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HealthInfo Waitaha Canterbury

Addison's disease

Matenga a Addison

Illustration showing a kidney with an adrenal gland at its top. Also, text listing the symptoms already listed on the page.Addison's disease is a very rare disease involving your adrenal glands. It's also called adrenal insufficiency.

You have two adrenal glands, which are just above your kidneys. They release two hormones: cortisol and aldosterone.

Cortisol has many roles in your body. It controls your blood pressure, immune system and blood glucose (sugar) levels.

Aldosterone controls the balance of salt and water in your body.

Addison's disease happens when your adrenal glands are damaged and no longer make enough of these important hormones. The commonest cause is your body's immune system mistakenly destroying the cells in your adrenal gland. We do not know why this happens.

Symptoms of Addison's disease

Symptoms of Addison's disease usually come on slowly. They include tiredness, poor appetite, weight loss, dizziness (especially when you stand up), nausea, diarrhoea or vomiting and darkening skin.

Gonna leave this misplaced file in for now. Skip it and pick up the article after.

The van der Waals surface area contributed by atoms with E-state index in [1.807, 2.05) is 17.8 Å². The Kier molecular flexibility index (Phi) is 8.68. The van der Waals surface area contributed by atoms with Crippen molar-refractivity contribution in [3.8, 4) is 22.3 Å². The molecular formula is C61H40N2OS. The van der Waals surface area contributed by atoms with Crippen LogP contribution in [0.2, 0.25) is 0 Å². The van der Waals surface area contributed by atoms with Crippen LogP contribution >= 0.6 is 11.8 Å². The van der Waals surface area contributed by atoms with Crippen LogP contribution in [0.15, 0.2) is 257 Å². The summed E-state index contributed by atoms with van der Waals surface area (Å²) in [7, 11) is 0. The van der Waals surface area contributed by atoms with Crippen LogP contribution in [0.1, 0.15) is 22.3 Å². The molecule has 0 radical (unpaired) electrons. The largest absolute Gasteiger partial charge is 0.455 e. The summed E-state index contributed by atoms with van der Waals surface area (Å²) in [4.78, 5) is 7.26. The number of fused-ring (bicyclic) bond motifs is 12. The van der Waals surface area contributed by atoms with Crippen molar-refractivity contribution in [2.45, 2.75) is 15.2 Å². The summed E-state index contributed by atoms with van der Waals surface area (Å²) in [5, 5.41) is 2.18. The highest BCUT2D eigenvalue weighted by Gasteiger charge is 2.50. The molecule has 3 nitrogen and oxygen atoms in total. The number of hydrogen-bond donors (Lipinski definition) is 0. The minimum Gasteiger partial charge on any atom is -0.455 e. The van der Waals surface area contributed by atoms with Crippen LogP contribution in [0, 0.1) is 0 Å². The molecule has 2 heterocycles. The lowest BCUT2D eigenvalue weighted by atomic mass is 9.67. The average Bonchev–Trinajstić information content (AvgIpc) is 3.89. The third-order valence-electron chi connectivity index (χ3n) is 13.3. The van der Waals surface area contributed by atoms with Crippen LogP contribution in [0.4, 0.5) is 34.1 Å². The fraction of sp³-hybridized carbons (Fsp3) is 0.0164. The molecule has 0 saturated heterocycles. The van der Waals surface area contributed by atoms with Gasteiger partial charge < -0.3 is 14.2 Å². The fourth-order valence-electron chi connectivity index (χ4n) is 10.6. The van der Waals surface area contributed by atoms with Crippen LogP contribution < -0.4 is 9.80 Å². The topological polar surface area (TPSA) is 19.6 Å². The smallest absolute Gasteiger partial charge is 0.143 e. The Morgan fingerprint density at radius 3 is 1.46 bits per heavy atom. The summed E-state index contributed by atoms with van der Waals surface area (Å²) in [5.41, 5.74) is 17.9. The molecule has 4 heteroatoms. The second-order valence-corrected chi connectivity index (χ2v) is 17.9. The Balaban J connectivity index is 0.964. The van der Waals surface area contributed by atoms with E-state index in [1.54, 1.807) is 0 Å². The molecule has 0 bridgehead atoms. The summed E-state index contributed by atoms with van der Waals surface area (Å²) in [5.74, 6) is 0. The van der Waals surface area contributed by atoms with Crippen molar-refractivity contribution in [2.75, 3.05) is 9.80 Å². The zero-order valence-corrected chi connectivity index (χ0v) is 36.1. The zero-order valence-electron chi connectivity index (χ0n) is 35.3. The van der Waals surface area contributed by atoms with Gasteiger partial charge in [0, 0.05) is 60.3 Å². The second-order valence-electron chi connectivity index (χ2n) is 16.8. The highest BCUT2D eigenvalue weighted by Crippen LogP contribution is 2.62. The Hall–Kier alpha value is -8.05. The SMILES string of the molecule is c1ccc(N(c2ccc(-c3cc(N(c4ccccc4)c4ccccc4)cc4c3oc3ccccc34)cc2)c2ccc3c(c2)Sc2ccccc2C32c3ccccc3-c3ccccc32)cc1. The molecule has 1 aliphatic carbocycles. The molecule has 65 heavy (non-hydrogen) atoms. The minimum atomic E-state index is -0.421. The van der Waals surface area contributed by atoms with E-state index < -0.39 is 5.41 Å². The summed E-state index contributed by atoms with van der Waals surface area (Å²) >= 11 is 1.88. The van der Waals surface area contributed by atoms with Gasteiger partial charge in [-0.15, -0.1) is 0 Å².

Sometimes your adrenal glands can fail suddenly and cause symptoms to appear rapidly, such as confusion, low blood pressure, loss of consciousness and pain in your abdomen, lower back or legs. This is known as an Addisonian crisis and can be life threatening.

Diagnosing Addison's disease

If your doctor thinks you might have Addison's disease, you'll need a blood test to measure your cortisol and aldosterone levels.

You might also need a scan such as a CT scan or MRI scan.

Treating Addison's disease

Your health professional will prescribe tablets to replace the cortisol and aldosterone. You'll need to take them every day for the rest of your life. Usually, you'll take hydrocortisone and fludrocortisone.

If you have Addison's disease, consider wearing a medical alert bracelet or pendant so medical staff know how to treat you in an emergency. Search online for medical bracelets NZ to find medical bracelet suppliers.

Managing Addison's disease when you're sick

If you become unwell with any illness, you should take extra hydrocortisone. This is because cortisol is the body’s "stress hormone" and you need higher levels to help your body recover from infections and other illnesses.

You do not need to take extra fludrocortisone when you're unwell.

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Written by HealthInfo clinical advisers. Last reviewed June 2023.


Page reference: 70626

Review key: HIADD-70626